Monday, May 23, 2005

The Rev. Recommends….

(The following is an expanded version of my column for my church newsletter in June)

One thing that I do to “escape” is read. I’m not going to lie to you; there have been times this spring when I have wanted to run away. I didn’t run, but I did escape and thus I read, a lot. I recommend the following books that I have enjoyed over the past few months as well as some that I plan on reading this summer.

Plan B: Further Thoughts on Faith by Ann Lamott. I recommend any book by her: Traveling Mercies: Some Thoughts on Faith, Operating Instructions: A Journal of My Son’s First Year, and Bird By Bird: Some Instructions on Writing and Life. Plan B is her newest book. I find myself going back to her often. Thanks to my friend P who sent me the new book for my un-birthday in March.

Tatterhood and Other Tales edited by Ethel Johnston Phelps. This book is filled with old stories about magic and adventure – folk tales from around the world – that the whole family can enjoy. It’s published by Feminist Press and has good stories for girls and boys without all that damsel-in-distress-fairy-tale-princess-has-to-wait-for-someone-else-to-save-her stuff.

Under the Banner of Heaven: A Story of Violent Faith by Jon Krakauer. says, “In 1984, Ron and Dan Lafferty murdered the wife and infant daughter of their younger brother Allen. The crimes were noteworthy not merely for their brutality but for the brothers' claim that they were acting on direct orders from God.” The author, “tells the story of the killers and their crime but also explores the shadowy world of Mormon fundamentalism from which the two emerged.” I found the book helpful to understand Mormonism in general and the way fundamentalism in any strain of religious belief can be dangerous. I read this one of the weeks Frank sat in the Chemo chair all week long.

Blink : The Power of Thinking Without Thinking by Malcolm Gladwell. One word: Fascinating. He talks about how we make snap judgments—about people's intentions, the authenticity of a work of art, and even military strategy in the blink of an eye. Thanks to Dr. TW for loaning it to me from his "Barnes and Noble" inspired library. It was a privilege to crack the spine of the book! Dr. TW is the brain warm up guy that Frank talked about a few days ago.

Gladwell’s also written The Tipping Point, about that magic moment with an idea, trend of social behavior crosses a threshold, tips and spreads like wildfire. I’m taking Tipping Point with me to Indy to read while Frank is in the hospital.

Freakonomics : A Rogue Economist Explores the Hidden Side of Everything by Steven D. Levitt and Stephen J. Dubner. (Again from Dr. TW’s library) This one I had to wait for Frank to finish before I could get past the introducation. I set it down for a moment and then he’s all into it and I didn’t have the heart to rip it out of his hands declaring, “But Dr. TW leant it to ME!” Frank after all has cancer (said with a pathetic whine tone) and plays that card whenever he can…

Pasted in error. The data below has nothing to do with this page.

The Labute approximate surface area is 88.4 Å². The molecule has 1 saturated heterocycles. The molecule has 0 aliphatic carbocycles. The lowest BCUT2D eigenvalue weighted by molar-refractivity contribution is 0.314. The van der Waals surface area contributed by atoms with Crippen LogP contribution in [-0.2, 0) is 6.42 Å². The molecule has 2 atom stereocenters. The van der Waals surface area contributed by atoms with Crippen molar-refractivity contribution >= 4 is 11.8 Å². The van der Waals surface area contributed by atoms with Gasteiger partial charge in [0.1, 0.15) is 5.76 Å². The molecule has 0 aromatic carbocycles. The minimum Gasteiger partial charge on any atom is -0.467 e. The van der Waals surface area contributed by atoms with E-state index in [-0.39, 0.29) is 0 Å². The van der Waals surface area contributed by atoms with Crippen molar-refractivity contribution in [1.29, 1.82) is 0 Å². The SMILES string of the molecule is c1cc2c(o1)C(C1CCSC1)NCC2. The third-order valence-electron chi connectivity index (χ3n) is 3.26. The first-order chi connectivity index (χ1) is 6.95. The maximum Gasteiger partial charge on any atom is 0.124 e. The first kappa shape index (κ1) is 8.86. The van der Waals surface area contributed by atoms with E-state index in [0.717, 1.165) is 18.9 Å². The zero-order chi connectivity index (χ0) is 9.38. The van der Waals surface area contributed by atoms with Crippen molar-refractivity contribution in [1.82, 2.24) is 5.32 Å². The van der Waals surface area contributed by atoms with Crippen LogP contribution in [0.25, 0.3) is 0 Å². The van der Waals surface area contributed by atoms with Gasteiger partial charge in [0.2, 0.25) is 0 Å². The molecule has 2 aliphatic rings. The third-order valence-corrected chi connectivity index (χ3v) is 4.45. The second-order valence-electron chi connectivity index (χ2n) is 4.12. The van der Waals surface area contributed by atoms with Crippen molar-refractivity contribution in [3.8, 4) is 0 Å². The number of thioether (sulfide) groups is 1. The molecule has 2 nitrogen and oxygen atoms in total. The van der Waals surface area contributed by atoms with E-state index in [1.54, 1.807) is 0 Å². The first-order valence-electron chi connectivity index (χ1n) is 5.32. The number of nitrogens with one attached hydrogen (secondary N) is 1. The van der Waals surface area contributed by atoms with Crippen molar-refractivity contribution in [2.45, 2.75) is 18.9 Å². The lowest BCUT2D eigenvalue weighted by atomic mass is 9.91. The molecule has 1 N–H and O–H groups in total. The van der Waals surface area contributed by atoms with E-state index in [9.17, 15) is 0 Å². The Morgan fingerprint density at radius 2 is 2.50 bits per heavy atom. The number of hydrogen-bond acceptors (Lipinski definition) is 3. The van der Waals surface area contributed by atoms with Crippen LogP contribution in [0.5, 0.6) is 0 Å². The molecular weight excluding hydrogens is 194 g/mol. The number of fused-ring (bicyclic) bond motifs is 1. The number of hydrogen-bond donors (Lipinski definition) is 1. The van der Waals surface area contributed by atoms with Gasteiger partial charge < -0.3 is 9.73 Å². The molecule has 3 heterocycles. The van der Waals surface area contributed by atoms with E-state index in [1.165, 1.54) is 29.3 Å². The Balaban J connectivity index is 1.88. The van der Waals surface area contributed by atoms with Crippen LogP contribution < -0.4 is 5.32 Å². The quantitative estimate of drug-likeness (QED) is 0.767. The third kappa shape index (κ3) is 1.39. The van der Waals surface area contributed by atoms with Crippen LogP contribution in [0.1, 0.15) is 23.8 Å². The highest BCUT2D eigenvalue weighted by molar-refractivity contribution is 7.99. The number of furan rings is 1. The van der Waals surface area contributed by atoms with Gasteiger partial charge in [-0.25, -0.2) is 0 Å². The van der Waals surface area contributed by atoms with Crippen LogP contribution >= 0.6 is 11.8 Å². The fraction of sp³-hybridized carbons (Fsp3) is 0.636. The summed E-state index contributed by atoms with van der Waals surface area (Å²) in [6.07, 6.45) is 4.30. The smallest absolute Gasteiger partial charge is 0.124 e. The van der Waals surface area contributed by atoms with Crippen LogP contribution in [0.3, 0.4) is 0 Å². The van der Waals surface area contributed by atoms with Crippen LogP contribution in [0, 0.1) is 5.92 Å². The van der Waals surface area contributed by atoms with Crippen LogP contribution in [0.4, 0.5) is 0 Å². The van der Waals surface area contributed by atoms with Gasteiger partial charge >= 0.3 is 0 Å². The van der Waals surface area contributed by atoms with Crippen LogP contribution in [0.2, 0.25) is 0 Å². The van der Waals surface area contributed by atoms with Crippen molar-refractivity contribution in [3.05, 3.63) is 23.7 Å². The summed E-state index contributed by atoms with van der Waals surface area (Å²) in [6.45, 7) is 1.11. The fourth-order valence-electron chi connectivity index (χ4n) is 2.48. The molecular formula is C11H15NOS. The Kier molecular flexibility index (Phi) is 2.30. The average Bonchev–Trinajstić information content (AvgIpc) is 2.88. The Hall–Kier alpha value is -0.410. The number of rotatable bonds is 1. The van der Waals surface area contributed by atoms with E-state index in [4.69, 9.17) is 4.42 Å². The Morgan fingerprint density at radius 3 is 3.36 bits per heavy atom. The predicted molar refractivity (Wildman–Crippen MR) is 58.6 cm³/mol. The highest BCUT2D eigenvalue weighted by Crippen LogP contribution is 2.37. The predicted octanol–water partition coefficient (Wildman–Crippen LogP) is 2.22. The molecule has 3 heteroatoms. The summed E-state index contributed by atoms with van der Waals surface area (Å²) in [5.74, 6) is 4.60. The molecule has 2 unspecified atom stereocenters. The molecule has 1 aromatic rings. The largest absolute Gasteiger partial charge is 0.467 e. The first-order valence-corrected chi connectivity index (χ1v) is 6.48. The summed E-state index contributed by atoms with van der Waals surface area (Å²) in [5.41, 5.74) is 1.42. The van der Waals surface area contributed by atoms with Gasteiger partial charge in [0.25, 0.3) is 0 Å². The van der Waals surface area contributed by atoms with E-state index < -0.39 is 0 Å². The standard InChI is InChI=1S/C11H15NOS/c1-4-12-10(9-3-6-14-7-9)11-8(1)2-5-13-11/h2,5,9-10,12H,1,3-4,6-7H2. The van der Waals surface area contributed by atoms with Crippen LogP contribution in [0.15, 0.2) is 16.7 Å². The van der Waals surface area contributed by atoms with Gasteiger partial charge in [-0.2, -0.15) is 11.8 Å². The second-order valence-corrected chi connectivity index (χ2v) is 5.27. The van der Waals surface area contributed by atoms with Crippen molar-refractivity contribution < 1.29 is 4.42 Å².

That being said, I am the last person who would willingly pick up a book about economics and read it cover to cover (end notes included) within a week. But the authors argue that many apparent mysteries of everyday life don't need to be so mysterious: they could be illuminated and made even more fascinating by asking the right questions and drawing connections. My favorite quote: “Morality, it could be argued, represents the way that people would like the world to work—whereas economics represents how it actually does work.” (p.13) Hmmmm. Seems I’ve preached about this before…show me your check book and I’ll show you where your treasure lies….

The Curious Incident of the Dog in the Night-Time by Mark Haddon is a fictional story told from the point of view of a 15 year old boy with Autism who witnesses a murder, that of his neighbor’s poodle. I read this one back in January, but find myself referring to it often. How many yellow cars does it take to make your day a bad one? One thing that stuck me as I was reading this was how much sense the boy’s thought processes made to me…..

The Seven Principles for Making Marriage Work : A Practical Guide from the Country's Foremost Relationship Expert by John M. Gottman, Ph.D. and Nan Silver. Even if your marriage is working, it is never a bad idea to check in and see if you could be doing better. Frank and I enjoyed the chapter on “Two Kinds of Conflict.” Seems there are Perpetual problems and Solvable problems; marriage can survive both kinds, if you recognize them for what they are and work together. I recommend this book for everyone who is married or thinking about it.